WEBER: Clarinet Concertos Nos. 1 and 2
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Carl Maria van Weber (1786 - 1826)
Clarinet Concerto No.1 in F Minor, Op. 73 (J. 109)
Clarinet Concerto No.2 in E Flat Major,Op. 74 (J.114)
Clarinet Concertino in E Flat Major, Op.
It was natural that there should be anelement of the operatic in the music of Weber. The composer of the first greatRomantic German opera, Der Freischu??tz, spent much of his childhood withthe peripatetic theatre company directed by his father, Franz Anton Weber,uncle of Mozart's wife Constanze and, like his brother, Constanze's Father, atone time a member of the famous Mannheim orchestra. At the time of Weber'sbirth his father was still in the service of the Bishop of Lubeck and duringthe course of an extended visit to Vienna had taken a second wife, an actressand singer, who became an important member of the family theatre companyestablished in 1788.
Weber's musical gifts were fostered byhis father, who saw in his youngest son the possibility of a second Mozart.
Travel brought the chance of varied if inconsistent study, in Salzburg withMichael Haydn and elsewhere with musicians of lesser ability. His second operawas performed in Freiberg in 1800, followed by a third in Augsburg in 1803.
Lessons with the Abbe Vogler led to a position as Kapellmeister in Breslau in1804, brought to a premature end through the hostility of musicians longestablished in the city and through the accidental drinking of engraving acid,left by his father in a wine-bottle.
A brief and idyllic period in the serviceof Duke Eugen of W??rttemberg-?ûls at Karlsruhe was followed by three years assecretary to Duke Ludwig of Wurttemberg, a younger brother of the reigningDuke. The financial dealings of his father, who had joined him there, led toimprisonment and expulsion, and a return to a career as an active musician, atfirst mainly as a pianist, appearing in the principal cities of Germany. Ashort stay in Berlin proved fruitful, before his appointment to the opera inPrague in 1813. In 1817 he was invited to Dresden, where it was hoped he wouldestablish German opera, although the first performance of Der Freisch??tz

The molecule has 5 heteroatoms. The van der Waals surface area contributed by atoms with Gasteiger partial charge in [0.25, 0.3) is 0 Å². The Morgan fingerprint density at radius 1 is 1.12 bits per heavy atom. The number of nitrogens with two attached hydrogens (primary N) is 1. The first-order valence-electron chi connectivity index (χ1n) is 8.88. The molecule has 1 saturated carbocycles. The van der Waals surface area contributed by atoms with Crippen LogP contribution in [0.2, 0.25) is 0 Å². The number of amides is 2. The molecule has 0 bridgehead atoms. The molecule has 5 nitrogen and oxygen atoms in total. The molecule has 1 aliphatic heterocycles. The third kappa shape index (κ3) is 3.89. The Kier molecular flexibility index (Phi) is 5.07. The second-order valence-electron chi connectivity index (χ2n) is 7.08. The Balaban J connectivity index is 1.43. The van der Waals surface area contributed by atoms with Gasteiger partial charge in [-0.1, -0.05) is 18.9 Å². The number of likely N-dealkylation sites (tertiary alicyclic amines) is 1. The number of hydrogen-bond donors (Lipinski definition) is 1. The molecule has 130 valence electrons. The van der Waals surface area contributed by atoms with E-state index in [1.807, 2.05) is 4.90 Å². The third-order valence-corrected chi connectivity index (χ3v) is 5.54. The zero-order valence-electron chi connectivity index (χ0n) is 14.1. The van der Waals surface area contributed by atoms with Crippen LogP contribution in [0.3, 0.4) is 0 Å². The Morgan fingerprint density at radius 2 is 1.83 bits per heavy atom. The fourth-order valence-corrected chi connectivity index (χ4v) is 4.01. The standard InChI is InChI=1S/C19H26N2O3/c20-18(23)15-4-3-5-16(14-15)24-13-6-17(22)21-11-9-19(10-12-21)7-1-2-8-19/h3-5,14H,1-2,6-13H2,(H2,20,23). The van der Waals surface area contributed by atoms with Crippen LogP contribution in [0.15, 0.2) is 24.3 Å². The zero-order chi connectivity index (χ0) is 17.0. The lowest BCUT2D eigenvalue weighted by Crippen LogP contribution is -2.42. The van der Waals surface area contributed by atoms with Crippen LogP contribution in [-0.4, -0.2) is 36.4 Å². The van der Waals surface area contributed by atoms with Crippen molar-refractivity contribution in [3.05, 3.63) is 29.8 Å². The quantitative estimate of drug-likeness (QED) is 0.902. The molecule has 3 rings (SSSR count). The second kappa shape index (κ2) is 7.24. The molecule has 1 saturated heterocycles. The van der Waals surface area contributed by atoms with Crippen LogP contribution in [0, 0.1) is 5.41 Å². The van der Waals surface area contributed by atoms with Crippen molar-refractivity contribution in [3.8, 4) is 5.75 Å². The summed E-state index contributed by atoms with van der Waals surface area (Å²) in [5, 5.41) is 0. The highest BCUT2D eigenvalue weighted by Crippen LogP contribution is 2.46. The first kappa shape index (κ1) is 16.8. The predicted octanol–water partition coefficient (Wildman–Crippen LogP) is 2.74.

was given in Berlin in 1821. While the rival Italian opera in Dresden continuedto cause Weber trouble, he was invited to write an opera for Vienna. Euryanthe,described as a grand heroic-Romantic opera, with a libretto by theblue-stocking authoress of Schubert's Rosamunde, had a mixed reception.
In spite of deteriorating health, theresult of tuberculosis, Weber accepted a commission from Covent Garden for anEnglish opera, Oberon, which was first performed there in April 1826under the direction of the composer. A pioneer in the use of the conductor'sbaton, his first appearance with this potential weapon caused initial alarmamong English musicians at his possibly aggressive intentions. The Englishweather could only fur1her damage his health and he died during the night of4th June on the eve of his intended departure for Germany.
Weber's achievement was both considerableand influential. In German opera he had opened a new and rich vein thatsubsequent composers were to explore: as an orchestrator he demonstrated newpossibilities, particularly in the handling of wind instruments, as a conductorand director of performances he instituted a number of reforms, as he had firstattempted as an adolescent Kapellmeister in Breslau. In style his music followsclassical principles of clarity, with a particular lyrical facility shown bothin his operas and his instrumental and vocal compositions